Dali Clock

My son Colin bought it at the Museum of Science, this silver-framed melting clock straight out of Salvador Dali’s time bending work, The Persistence of Memory (oil on canvas, 1931). Except for the Roman numerals on the face, it looks just like the timepiece draped over the oozing self portrait Dali put in the center of his painting. Right now, it hangs off the side of a tall bookcase, just over a floor lamp. It’s been moved several times over the past few years, and I’m sure it will find itself spending time in another location in years to come.

The thing about this clock, it doesn’t work anymore. It’s been knocked off shelves so many times by people, cats, and Nerf balls that it’s always 10:20. Even when it worked, it was hard to tell time by it; the silver frame and curved plastic front reflect light back, often obscuring the numbers and hands. XI, XII, and I are folded, resting on top of the shelf and partially hanging down. VI and VII are slightly flared to the front, and the whole thing is off center – not a straight edge anywhere on the face or circumference.

As a rule, I have two reasons for keeping things: beauty and function. If someone here finds it beautiful or useful, then its presence adds to the quality of life. If something doesn’t work or isn’t beautiful, then it needs to find a life elsewhere. This clock isn’t beautiful and doesn’t function anymore, but it’s here to stay because it’s in a category of its own: truth bearing.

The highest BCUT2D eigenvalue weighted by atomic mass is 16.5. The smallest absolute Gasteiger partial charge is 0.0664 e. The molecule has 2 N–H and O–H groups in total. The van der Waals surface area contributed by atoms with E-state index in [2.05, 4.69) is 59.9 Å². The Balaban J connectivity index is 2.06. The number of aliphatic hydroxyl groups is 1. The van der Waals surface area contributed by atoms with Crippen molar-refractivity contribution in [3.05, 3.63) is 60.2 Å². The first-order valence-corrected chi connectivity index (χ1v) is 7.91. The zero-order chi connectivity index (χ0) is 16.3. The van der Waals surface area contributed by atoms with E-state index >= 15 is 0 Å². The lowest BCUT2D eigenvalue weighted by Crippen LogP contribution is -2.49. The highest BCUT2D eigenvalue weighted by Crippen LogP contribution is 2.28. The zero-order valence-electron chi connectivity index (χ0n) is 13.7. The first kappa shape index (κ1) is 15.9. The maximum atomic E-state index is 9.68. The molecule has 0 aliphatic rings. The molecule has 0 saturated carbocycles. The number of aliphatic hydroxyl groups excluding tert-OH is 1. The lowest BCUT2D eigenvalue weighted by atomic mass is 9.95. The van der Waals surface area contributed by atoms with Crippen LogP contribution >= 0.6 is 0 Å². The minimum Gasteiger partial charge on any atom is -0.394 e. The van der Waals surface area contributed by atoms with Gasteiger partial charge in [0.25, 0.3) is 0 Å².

Time isn’t separate from reality, it’s part of the created universe. It bends with gravity and is affected by life experience. It’s part of life’s fabric. Awareness of measured clock time doesn’t guarantee a life well lived; preoccupation with the passing hours leads to getting through life, not experiencing life as God given and God held. When time in my front room is perpetually 10:20, I remember it is also perpetually and eternally God’s. Perhaps a bit hard to see, but it is a beautiful and way beyond useful truth.

2 thoughts on “Dali Clock

  1. Brilliant–you speak of myth and profound truth vs. provable/perceived truth–which is why I think Jesus didn’t bother to answer Pilate’s question and perhaps why no one can.

    1. Thanks, Bill. Pilate’s actions and words intrigue me, and Jesus’ refusal to answer him was perhaps the only way to indicate that Pilate’s version of reality needed adjusting before a true question could be asked. Only then could a true and life-giving answer be made..l

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